It’s so exciting to get your new business and website off the ground. I know that, as a new business owner, you have a million things on your mind, but one thing people don’t think about at first (or just don’t want to worry about) is the legal side. There are obviously lots of different legal considerations for new business owners, but here are the most important legal things you need to include on your website, to cover yourself and your business.
(Disclaimer: I’m a US-based attorney so this info is directed towards US bloggers, but it may also apply to international bloggers. Check your country’s laws for more information about laws and regulations in your country.)
You absolutely need a privacy statement if you collect any personal information on your website. Pretty much every website collects personal information in some manner – things like names and credit card info, but also things like email addresses through comments. Additionally, many websites utilize “cookies” to collect demographic information via Google Analytics.
2. Terms and Conditions Statement
You can think of terms and conditions like the “rules” of your website. This is where you tell your readers what type of behavior is acceptable on your website – both by you as the website owner and by visitors of your site. This is where you could include information such as offensive comments won’t be tolerated.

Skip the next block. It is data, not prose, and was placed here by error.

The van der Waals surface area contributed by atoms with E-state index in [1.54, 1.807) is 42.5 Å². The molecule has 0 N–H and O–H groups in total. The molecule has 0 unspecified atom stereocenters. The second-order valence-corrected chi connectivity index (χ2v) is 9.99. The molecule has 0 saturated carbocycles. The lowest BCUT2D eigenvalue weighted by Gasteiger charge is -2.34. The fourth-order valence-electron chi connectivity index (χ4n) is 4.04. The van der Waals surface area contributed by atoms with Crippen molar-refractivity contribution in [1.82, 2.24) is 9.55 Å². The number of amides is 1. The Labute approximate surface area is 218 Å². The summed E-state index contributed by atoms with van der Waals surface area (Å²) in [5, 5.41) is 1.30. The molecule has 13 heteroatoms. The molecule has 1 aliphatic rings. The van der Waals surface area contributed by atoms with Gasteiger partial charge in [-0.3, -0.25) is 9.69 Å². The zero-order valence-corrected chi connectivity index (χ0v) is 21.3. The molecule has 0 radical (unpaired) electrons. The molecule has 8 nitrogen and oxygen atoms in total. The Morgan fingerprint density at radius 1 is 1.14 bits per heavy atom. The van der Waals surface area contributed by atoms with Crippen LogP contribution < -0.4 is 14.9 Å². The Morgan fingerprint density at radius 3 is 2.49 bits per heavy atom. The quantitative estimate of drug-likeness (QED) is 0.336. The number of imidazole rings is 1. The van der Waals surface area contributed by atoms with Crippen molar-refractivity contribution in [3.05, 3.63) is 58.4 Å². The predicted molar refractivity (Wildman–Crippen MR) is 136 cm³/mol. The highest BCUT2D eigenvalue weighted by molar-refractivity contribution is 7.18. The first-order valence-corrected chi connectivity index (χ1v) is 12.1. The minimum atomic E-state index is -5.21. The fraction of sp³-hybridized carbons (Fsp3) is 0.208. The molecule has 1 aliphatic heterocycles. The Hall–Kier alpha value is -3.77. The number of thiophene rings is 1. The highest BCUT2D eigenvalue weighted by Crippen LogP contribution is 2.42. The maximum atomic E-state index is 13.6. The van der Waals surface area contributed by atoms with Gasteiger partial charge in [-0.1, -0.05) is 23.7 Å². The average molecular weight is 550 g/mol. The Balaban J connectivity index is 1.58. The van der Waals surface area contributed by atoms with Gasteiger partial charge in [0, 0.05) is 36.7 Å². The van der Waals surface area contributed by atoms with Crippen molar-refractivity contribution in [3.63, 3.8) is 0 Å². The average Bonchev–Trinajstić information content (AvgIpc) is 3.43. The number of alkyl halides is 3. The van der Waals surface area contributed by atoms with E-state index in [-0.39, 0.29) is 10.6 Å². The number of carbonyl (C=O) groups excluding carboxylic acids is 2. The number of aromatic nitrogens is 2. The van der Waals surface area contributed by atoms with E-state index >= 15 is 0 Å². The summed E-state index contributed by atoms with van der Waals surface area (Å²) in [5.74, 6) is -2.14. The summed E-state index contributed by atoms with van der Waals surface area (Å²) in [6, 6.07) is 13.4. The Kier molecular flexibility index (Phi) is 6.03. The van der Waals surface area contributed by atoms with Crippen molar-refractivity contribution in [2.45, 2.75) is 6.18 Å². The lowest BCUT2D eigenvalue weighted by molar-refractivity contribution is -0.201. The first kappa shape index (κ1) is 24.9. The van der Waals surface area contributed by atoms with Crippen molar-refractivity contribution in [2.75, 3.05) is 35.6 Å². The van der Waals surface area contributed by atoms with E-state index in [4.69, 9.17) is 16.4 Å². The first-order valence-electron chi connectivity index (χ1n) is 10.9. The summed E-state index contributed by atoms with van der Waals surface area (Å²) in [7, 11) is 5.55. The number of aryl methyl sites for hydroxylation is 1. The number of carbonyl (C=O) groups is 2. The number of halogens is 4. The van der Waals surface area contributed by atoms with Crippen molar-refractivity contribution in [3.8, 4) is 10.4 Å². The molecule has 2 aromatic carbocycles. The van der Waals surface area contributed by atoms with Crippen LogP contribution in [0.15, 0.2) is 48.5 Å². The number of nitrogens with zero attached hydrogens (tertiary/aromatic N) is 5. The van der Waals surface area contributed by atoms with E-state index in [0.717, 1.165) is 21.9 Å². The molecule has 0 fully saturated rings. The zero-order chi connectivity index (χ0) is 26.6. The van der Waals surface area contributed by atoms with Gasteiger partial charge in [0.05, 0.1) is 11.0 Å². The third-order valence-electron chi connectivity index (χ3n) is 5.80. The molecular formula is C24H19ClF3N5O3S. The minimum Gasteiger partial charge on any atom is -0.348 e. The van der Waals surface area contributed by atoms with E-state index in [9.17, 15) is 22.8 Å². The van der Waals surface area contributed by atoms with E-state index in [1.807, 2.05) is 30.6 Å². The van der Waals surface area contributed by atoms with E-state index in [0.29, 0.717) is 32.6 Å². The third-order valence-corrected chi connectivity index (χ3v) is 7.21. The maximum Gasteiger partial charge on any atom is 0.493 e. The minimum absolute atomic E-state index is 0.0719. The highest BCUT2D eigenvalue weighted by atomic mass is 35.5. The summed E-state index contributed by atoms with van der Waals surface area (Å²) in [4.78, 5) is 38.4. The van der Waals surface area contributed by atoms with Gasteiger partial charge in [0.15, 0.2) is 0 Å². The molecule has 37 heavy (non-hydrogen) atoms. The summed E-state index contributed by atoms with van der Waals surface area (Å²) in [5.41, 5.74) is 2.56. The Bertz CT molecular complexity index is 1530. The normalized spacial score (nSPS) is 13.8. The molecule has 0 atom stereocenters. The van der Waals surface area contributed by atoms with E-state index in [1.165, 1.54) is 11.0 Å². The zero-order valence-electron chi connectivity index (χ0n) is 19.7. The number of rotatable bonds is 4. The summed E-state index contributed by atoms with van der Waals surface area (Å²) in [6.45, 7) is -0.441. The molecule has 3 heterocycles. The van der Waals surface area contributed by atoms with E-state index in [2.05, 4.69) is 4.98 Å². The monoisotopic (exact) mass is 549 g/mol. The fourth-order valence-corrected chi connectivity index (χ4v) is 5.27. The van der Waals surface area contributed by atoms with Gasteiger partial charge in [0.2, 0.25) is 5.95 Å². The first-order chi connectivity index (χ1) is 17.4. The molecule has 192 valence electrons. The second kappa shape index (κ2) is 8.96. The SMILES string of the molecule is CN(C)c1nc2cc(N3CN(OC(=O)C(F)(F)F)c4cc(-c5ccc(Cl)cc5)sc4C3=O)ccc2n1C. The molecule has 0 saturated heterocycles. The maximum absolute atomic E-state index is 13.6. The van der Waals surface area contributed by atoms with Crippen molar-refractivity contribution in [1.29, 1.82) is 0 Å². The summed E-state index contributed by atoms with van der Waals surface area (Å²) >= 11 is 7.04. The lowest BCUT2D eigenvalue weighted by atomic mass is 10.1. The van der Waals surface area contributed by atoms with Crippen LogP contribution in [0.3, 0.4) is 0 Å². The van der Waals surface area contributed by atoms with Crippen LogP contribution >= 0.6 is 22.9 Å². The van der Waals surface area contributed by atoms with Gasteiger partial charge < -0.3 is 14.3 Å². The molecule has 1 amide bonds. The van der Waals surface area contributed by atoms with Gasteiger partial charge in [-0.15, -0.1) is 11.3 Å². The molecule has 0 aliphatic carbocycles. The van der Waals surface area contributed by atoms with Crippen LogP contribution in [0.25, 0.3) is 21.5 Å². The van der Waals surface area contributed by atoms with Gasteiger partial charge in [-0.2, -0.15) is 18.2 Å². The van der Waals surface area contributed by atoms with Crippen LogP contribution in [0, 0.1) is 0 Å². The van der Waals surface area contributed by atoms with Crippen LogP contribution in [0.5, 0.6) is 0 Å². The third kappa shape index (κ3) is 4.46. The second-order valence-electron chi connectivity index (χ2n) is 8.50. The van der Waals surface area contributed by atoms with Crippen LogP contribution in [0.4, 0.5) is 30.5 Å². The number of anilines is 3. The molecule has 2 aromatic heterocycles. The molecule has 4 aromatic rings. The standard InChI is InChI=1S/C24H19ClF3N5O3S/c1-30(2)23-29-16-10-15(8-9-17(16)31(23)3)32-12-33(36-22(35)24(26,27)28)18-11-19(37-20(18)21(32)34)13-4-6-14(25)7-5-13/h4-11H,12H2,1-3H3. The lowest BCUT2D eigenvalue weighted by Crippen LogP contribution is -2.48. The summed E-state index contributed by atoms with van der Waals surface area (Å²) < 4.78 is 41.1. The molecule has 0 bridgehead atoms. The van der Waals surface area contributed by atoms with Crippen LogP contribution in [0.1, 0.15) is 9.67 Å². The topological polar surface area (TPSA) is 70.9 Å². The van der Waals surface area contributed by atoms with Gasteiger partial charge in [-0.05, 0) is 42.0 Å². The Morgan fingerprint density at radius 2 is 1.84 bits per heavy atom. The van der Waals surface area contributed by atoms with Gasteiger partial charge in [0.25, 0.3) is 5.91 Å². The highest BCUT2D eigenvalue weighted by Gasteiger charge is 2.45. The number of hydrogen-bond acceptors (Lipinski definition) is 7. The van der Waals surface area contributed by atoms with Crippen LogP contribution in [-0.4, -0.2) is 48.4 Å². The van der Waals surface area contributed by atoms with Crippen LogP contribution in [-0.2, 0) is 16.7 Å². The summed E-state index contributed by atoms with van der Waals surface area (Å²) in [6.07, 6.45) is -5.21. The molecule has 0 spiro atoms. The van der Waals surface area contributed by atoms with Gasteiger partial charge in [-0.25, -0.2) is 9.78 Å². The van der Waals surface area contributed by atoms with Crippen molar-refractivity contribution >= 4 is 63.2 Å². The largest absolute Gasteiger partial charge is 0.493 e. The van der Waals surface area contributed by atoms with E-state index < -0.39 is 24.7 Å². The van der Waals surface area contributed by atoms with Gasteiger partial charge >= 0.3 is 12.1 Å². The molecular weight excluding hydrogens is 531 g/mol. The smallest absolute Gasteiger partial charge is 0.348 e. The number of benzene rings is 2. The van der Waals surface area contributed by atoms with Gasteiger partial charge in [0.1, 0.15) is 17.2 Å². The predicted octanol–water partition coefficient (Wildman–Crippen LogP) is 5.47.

A solid terms and conditions statement is important to help protect, and also legitimize, your website and business.
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3. Copyright Information
In the United States, copyrights are the legal system that protect creative works. A copyright gives the creator of the work control over the copying, reuse, selling, etc. of her original work product. In the US, your original and unique work is automatically copyright protected from the moment of creation, even without you formally filing anything for that protection. This includes things such as your original website content/graphics, your blog posts, photographs, etc.
However, even though you have that automatic protection, it’s still a good idea to remind others of your copyright rights over your work product. You can do this by including a short general copyright notice on every page of your website, with your name/your business name, the copyright symbol and years of publication. This is a good reminder to someone that you are affirmatively claiming copyright ownership over your website content.
You should also include a longer copyright statement somewhere on your blog, indicating that you aren’t (or are) okay with others taking and using your work without your permission. In this longer statement, you can further explain what material is protected, how it can be used, etc. You can include this as part of your terms and conditions statement or on the same page with your terms and conditions and your privacy statement.
4. Disclaimer Information
A disclaimer is basically your way of saying that the content of your website should be taken “as is,” you aren’t providing professional advice and you won’t be liable or responsible if someone takes your content as advice and then has a problem down the line. You can include a disclaimer statement as part of your site’s terms and conditions.